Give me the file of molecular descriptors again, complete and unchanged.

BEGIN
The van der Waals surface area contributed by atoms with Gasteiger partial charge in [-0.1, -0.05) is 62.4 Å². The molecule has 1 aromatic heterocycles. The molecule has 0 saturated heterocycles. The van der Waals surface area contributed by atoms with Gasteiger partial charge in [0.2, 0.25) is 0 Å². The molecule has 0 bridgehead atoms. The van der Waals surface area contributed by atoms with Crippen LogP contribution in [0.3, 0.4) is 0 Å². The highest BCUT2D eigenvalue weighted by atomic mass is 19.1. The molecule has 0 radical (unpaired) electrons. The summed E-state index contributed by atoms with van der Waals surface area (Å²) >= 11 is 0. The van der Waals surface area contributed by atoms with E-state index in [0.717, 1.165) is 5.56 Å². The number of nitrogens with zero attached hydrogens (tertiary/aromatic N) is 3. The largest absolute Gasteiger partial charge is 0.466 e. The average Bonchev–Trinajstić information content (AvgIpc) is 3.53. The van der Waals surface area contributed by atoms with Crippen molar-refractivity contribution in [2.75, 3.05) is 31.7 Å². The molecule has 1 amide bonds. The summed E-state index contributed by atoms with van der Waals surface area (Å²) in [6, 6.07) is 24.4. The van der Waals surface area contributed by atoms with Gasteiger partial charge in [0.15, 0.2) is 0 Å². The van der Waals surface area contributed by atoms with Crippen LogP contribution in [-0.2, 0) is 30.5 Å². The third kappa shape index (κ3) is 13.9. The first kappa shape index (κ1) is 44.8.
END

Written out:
The van der Waals surface area contributed by atoms with Gasteiger partial charge in [-0.1, -0.05) is 62.4 Å². The molecule has 1 aromatic heterocycles. The molecule has 0 saturated heterocycles. The van der Waals surface area contributed by atoms with Gasteiger partial charge in [0.2, 0.25) is 0 Å². The molecule has 0 bridgehead atoms. The van der Waals surface area contributed by atoms with Crippen LogP contribution in [0.3, 0.4) is 0 Å². The highest BCUT2D eigenvalue weighted by atomic mass is 19.1. The molecule has 0 radical (unpaired) electrons. The summed E-state index contributed by atoms with van der Waals surface area (Å²) >= 11 is 0. The van der Waals surface area contributed by atoms with E-state index in [0.717, 1.165) is 5.56 Å². The number of nitrogens with zero attached hydrogens (tertiary/aromatic N) is 3. The largest absolute Gasteiger partial charge is 0.466 e. The average Bonchev–Trinajstić information content (AvgIpc) is 3.53. The van der Waals surface area contributed by atoms with Crippen molar-refractivity contribution in [2.75, 3.05) is 31.7 Å². The molecule has 1 amide bonds. The summed E-state index contributed by atoms with van der Waals surface area (Å²) in [6, 6.07) is 24.4. The van der Waals surface area contributed by atoms with Gasteiger partial charge in [0.15, 0.2) is 0 Å². The van der Waals surface area contributed by atoms with Crippen LogP contribution in [-0.2, 0) is 30.5 Å². The third kappa shape index (κ3) is 13.9. The first kappa shape index (κ1) is 44.8.